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Tropical bloom

RUPA GOPAL

CHINESE hibiscus, Chinese Rose, Rose mallow — the hibiscus goes by these exotic names in the many areas it graces. A genus of herbs, shrubs and small trees belonging to the mallow family called Malvaceae, the hibiscus is native to the warm tropics, requiring ample sun and water. It varies from paper thin to thick curly double-petalled varieties that enchant the beholder in colours of white, red, pink, yellow, mauve and orange. Gardeners have a magnetic attraction for the trumpet-shaped blooms.

In California and Hawaii, over a 1,000 varieties and hybrids, popularly known as Hawaiian hibiscus, are grown. These are noted for their vibrant hues, size and shapes. Many of these are now grown in India.

The hibiscus requires watering once in three weeks. Ants and mites can spell rapid death, but they can be controlled to an extent by spraying. It is best to discard the pest affected plant, if in a pot. If in the garden, the plant develops into a hardy little tree, able to withstand pests. Cuttings and layering yield new plants.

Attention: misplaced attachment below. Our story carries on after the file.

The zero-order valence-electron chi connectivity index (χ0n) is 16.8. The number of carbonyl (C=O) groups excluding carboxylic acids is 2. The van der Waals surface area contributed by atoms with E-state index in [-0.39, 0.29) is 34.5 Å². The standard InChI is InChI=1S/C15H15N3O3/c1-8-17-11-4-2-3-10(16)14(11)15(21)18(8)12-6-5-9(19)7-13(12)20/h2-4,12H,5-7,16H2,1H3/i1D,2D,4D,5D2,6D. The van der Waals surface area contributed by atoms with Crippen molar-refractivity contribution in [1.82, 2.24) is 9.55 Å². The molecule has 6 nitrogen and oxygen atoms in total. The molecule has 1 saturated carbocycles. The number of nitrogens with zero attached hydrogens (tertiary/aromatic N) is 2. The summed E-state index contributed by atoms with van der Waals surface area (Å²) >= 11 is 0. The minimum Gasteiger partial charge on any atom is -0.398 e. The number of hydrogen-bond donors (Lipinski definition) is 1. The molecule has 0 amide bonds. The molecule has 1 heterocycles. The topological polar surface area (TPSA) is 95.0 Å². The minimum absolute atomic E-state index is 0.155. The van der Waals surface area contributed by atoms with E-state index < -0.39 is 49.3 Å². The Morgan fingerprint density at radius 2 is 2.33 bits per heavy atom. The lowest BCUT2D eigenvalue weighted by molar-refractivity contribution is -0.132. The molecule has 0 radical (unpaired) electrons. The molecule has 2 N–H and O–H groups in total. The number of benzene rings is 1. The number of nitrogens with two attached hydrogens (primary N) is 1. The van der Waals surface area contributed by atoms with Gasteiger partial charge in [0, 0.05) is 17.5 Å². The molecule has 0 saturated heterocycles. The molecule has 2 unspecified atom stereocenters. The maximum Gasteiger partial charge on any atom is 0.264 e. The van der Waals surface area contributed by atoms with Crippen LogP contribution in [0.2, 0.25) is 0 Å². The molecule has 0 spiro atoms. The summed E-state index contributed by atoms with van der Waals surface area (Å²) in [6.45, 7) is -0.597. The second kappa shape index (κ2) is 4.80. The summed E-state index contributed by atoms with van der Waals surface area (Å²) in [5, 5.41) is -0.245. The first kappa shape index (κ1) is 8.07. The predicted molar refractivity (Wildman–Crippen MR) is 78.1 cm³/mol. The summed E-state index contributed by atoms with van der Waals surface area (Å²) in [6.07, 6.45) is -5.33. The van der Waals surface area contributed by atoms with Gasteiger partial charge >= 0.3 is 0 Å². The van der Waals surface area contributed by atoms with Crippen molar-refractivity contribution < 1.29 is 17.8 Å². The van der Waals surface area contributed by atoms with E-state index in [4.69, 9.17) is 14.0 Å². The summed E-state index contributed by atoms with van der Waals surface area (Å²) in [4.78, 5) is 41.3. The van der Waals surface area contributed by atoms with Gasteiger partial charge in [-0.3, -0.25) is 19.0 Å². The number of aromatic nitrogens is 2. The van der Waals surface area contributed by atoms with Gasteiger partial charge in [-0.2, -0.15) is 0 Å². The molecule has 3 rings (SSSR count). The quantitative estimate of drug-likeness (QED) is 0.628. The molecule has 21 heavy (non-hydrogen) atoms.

The red jabakusum has traditionally been blended with coconut oil, with the steeped oil making for a healthy and gentle hair colourant. The single red flower is also used in hibiscus syrups, popularised by the French. It is served as a cool drink and made into tart by adding a few drops of fresh lemon juice.

Haircare products apart, the flower is used in edible sauces, and as flower salads, along with colourful nasturtiums. A single huge Hawaiian hibiscus makes for a splendid floral statement, in a glass, stone or brass bowl, as it remains fresh right through the day.

Its use in worship in India is of course, legendary.

In short, the hibiscus is a ideal symbol of warmth and life and health and vigour.

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